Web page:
We had tried diligently to get our hands on a blueberry stilton but were unable to so in its place went a blueberry Havarti from Willamette Valley Cheese Co. Less fruity and more cheese-forward than the apricot stilton, its tanginess created a bit of a challenge to find a partner for. We lucked out pairing Pelican's Tsunami which was able to stand toe to toe with the tanginess.

Closing things out and coming full circle with another lighter pairing - Against the Grain All Funked Up Fruitus the Farmer Beescake and that triple cream brie. One might not think of a luscious brie as part of a light pairing but it brought the cider-like aroma of this Brettanomyces-finished Saison out in the flavor, which lightened the overall feel of the pairing. If there are any cider-Brett-brie fans in the audience please proceed as quickly as possible to your nearest better bottle shop to grab the beer, then over to Trader Joe's for their Le Delice de Bourgogne triple cream brie.

While our pairing play wasn't as structured or organized as our Girl Scout cookie pairings were it was at least as fun (and didn't lead to the sugar hangover). Besides, cheese is good for you, right?

Thanks to my partners in the pairing, including David who was our fabulous beertender that day!

Tuesday, May 2, 2017

The Best Things We Drank: April 24 - 30

After last week's marathon of a list we've dialed it back with just three Best Things, followed by four [very] honorable mentions.

Against The Grain Fruitis The Farmer Beescake - Selected during our recent beer and cheese pairing fun day (more to come on that) this melon Saison finished with Brettanomyces, a part of their Wild Series, displayed a sharp, almost cider aroma with a flavor that was definitely Brett-forward. Oh yum!

Three Magnets Helsing Tempranillo - One of the more difficult to find beers from Three Magnets, we have to give huge thanks to Chris for sharing some of this delectable drink with us. The flavor that is packed into the mere 7.5% combined with the great wine aroma is impressive, even for one who knows little about wine and drinks even less of it. Wine barrel aged on Tempranillo grape musts and bottle conditioned with champagne yeast, this is definitely worth picking up if you run across it.

Boneyard Incredible Pulp - Juicy and yummy, especially for a pale ale, while we most recently enjoyed it on tap, the artwork it pretty damn cool, too, if you run across it in packaged format. Boneyard is an expert with hops and this citrus-forward example further proves that.

Ruse Translator IPA
In the honorable mention category come two beers that we've had in the past, Ruse Brewing Translator IPA which was enjoyed in last Friday's brilliant sunshine outside at Culmination Brewing, and Little Beast Fera that after debuting the previous week found its way onto the taps at our favorite haunt. Both beers were ones that we couldn't pass up enjoying again.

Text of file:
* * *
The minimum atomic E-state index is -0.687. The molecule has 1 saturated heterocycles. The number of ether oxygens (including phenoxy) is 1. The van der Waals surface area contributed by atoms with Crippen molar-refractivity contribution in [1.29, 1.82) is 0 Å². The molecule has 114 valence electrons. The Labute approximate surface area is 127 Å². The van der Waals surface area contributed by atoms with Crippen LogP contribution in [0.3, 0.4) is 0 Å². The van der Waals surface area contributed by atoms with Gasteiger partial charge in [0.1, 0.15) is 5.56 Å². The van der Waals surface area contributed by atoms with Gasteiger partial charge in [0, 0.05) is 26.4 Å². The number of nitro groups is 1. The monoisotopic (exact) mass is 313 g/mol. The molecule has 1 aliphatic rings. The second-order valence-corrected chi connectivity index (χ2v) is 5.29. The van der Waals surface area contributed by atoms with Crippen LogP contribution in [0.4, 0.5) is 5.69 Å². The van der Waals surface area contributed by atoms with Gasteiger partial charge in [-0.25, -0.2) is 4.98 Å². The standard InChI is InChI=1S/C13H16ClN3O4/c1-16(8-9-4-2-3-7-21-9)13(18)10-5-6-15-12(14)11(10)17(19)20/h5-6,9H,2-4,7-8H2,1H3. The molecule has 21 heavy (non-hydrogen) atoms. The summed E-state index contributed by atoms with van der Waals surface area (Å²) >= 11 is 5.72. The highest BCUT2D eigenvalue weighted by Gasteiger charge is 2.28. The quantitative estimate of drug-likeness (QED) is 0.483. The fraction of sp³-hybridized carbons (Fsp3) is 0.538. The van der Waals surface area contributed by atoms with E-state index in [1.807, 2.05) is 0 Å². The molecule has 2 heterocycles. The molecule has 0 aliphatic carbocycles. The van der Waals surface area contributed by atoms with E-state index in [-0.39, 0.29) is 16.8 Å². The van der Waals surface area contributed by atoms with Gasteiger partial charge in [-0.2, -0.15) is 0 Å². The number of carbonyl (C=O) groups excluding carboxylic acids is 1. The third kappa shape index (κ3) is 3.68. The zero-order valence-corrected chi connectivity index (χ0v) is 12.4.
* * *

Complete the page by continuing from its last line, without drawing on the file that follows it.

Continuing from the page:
Additionally, we found two other beers that really tickled our summer taste buds. Uinta Lime Pilsner, in a very attractive can, was refreshing and although we really, really like lime and thought it could have used a touch more, this should be right up the alley of anyone that loves a bright, citrusy, easy-drinking beer.

The other was one we had seen in the cooler and mistakenly thought we'd had before. Upon checking however, Modern Times Fortunate Islands had not yet passed our lips. Rectifying that we found a refreshing surprise that was both more hoppy and tropical than wheaty.

All of these beers clock in at 8% or less, perfect for the beautiful, more seasonal weather we've been promised is coming this week.

Wednesday, April 26, 2017

The Best Things We Drank: April 17 - 23

After last week's short two-beer list, this week we found a ton of delicious beers in our glass. We'd be remiss to cut it short so grab a beverage (a beer if you can) and settle in because there is a whole lotta stuff we're excited to tell you about.

Starting off with the best of the best, it turns out all of these were enjoyed at our favorite haunt. As usual we opened and shared bottles (the good and the bad because it's only fair) with our friends and relished the reciprocation. Big thanks to Chris for the tasty treats below that he brought to our attention.

Holy Mountain The Grey Tower (Blend #3) - Described as a blended Saison, the aroma is more Brett than Saison (a happy turn of events for us) with the flavor being comprised mostly of oak, a bit of Brett and imperceptible Saison. It's a winning combo in our book.

Almanac Blueberry Jack - This beer follows the trend of most of the Almanac beers we've had by being amazing. From the start with that gorgeous label this dry hopped and barrel aged fruit sour excited us. Upon opening cattiness was prevalent in the aroma but as it warmed both the aroma and flavor leaned more toward sour, much to our delight.

The Libertine Wild IPA - The first beer we've had from this brewery, it is a great wild/open fermented IPA. Apparently it is heavily dry-hopped but done so in such a way that the aroma of the hops used is showcased rather than their bittering qualities and it really is the wildness that more pronounced than the hops. Works for us!